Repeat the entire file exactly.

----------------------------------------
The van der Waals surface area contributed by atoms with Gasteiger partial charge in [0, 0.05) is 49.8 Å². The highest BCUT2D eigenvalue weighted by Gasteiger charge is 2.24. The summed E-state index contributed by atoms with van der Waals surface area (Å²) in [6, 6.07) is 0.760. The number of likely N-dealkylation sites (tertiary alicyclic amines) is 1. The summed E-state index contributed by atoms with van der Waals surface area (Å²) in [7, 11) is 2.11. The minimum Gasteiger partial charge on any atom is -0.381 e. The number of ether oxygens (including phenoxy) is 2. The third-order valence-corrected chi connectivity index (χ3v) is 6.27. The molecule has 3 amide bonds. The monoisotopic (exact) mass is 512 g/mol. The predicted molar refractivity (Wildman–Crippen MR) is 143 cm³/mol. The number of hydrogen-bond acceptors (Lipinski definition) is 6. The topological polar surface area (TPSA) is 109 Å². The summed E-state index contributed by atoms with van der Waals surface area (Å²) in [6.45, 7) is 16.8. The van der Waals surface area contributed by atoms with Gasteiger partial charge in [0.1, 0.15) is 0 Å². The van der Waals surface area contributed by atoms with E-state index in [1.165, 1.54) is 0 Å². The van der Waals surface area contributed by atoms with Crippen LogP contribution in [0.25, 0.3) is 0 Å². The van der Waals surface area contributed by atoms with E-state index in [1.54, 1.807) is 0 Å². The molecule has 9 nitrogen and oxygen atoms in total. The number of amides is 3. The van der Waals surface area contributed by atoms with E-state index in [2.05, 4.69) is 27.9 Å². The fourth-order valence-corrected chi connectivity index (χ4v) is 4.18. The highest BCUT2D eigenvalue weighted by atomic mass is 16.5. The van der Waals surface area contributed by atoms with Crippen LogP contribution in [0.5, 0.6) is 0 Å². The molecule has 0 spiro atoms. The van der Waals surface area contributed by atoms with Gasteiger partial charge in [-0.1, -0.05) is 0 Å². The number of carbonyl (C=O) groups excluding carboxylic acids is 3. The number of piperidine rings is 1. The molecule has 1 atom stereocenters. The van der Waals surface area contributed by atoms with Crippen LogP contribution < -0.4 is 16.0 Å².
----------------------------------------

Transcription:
The van der Waals surface area contributed by atoms with Gasteiger partial charge in [0, 0.05) is 49.8 Å². The highest BCUT2D eigenvalue weighted by Gasteiger charge is 2.24. The summed E-state index contributed by atoms with van der Waals surface area (Å²) in [6, 6.07) is 0.760. The number of likely N-dealkylation sites (tertiary alicyclic amines) is 1. The summed E-state index contributed by atoms with van der Waals surface area (Å²) in [7, 11) is 2.11. The minimum Gasteiger partial charge on any atom is -0.381 e. The number of ether oxygens (including phenoxy) is 2. The third-order valence-corrected chi connectivity index (χ3v) is 6.27. The molecule has 3 amide bonds. The monoisotopic (exact) mass is 512 g/mol. The predicted molar refractivity (Wildman–Crippen MR) is 143 cm³/mol. The number of hydrogen-bond acceptors (Lipinski definition) is 6. The topological polar surface area (TPSA) is 109 Å². The summed E-state index contributed by atoms with van der Waals surface area (Å²) in [6.45, 7) is 16.8. The van der Waals surface area contributed by atoms with Gasteiger partial charge in [0.1, 0.15) is 0 Å². The van der Waals surface area contributed by atoms with E-state index in [1.165, 1.54) is 0 Å². The van der Waals surface area contributed by atoms with Crippen LogP contribution in [0.25, 0.3) is 0 Å². The van der Waals surface area contributed by atoms with E-state index in [1.54, 1.807) is 0 Å². The molecule has 9 nitrogen and oxygen atoms in total. The number of amides is 3. The van der Waals surface area contributed by atoms with E-state index in [2.05, 4.69) is 27.9 Å². The fourth-order valence-corrected chi connectivity index (χ4v) is 4.18. The highest BCUT2D eigenvalue weighted by atomic mass is 16.5. The van der Waals surface area contributed by atoms with Crippen LogP contribution in [0.5, 0.6) is 0 Å². The molecule has 0 spiro atoms. The van der Waals surface area contributed by atoms with Gasteiger partial charge in [-0.1, -0.05) is 0 Å². The number of carbonyl (C=O) groups excluding carboxylic acids is 3. The number of piperidine rings is 1. The molecule has 1 atom stereocenters. The van der Waals surface area contributed by atoms with Crippen LogP contribution < -0.4 is 16.0 Å².